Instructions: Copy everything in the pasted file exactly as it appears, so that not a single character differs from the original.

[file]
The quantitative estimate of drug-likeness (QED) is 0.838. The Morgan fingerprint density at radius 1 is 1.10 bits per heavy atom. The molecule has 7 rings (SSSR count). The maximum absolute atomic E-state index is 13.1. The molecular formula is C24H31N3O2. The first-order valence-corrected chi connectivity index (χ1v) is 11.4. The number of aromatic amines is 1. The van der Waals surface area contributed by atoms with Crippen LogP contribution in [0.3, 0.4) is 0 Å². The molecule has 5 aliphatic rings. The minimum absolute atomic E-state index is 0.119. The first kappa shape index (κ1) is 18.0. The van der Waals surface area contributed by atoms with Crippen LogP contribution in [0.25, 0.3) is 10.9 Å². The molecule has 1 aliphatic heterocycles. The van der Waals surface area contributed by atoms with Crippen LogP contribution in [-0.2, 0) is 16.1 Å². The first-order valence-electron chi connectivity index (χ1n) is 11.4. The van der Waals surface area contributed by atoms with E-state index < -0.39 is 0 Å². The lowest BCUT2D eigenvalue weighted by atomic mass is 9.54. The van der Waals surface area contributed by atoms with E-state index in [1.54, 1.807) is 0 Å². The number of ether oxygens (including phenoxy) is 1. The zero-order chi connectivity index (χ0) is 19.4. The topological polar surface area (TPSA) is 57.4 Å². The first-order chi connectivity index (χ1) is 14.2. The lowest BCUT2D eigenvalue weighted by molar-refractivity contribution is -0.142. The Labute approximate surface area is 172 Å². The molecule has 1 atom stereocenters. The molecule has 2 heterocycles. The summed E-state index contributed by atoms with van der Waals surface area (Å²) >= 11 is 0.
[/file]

The quantitative estimate of drug-likeness (QED) is 0.838. The Morgan fingerprint density at radius 1 is 1.10 bits per heavy atom. The molecule has 7 rings (SSSR count). The maximum absolute atomic E-state index is 13.1. The molecular formula is C24H31N3O2. The first-order valence-corrected chi connectivity index (χ1v) is 11.4. The number of aromatic amines is 1. The van der Waals surface area contributed by atoms with Crippen LogP contribution in [0.3, 0.4) is 0 Å². The molecule has 5 aliphatic rings. The minimum absolute atomic E-state index is 0.119. The first kappa shape index (κ1) is 18.0. The van der Waals surface area contributed by atoms with Crippen LogP contribution in [0.25, 0.3) is 10.9 Å². The molecule has 1 aliphatic heterocycles. The van der Waals surface area contributed by atoms with Crippen LogP contribution in [-0.2, 0) is 16.1 Å². The first-order valence-electron chi connectivity index (χ1n) is 11.4. The van der Waals surface area contributed by atoms with E-state index < -0.39 is 0 Å². The lowest BCUT2D eigenvalue weighted by atomic mass is 9.54. The van der Waals surface area contributed by atoms with E-state index in [1.54, 1.807) is 0 Å². The number of ether oxygens (including phenoxy) is 1. The zero-order chi connectivity index (χ0) is 19.4. The topological polar surface area (TPSA) is 57.4 Å². The first-order chi connectivity index (χ1) is 14.2. The lowest BCUT2D eigenvalue weighted by molar-refractivity contribution is -0.142. The Labute approximate surface area is 172 Å². The molecule has 1 atom stereocenters. The molecule has 2 heterocycles. The summed E-state index contributed by atoms with van der Waals surface area (Å²) >= 11 is 0.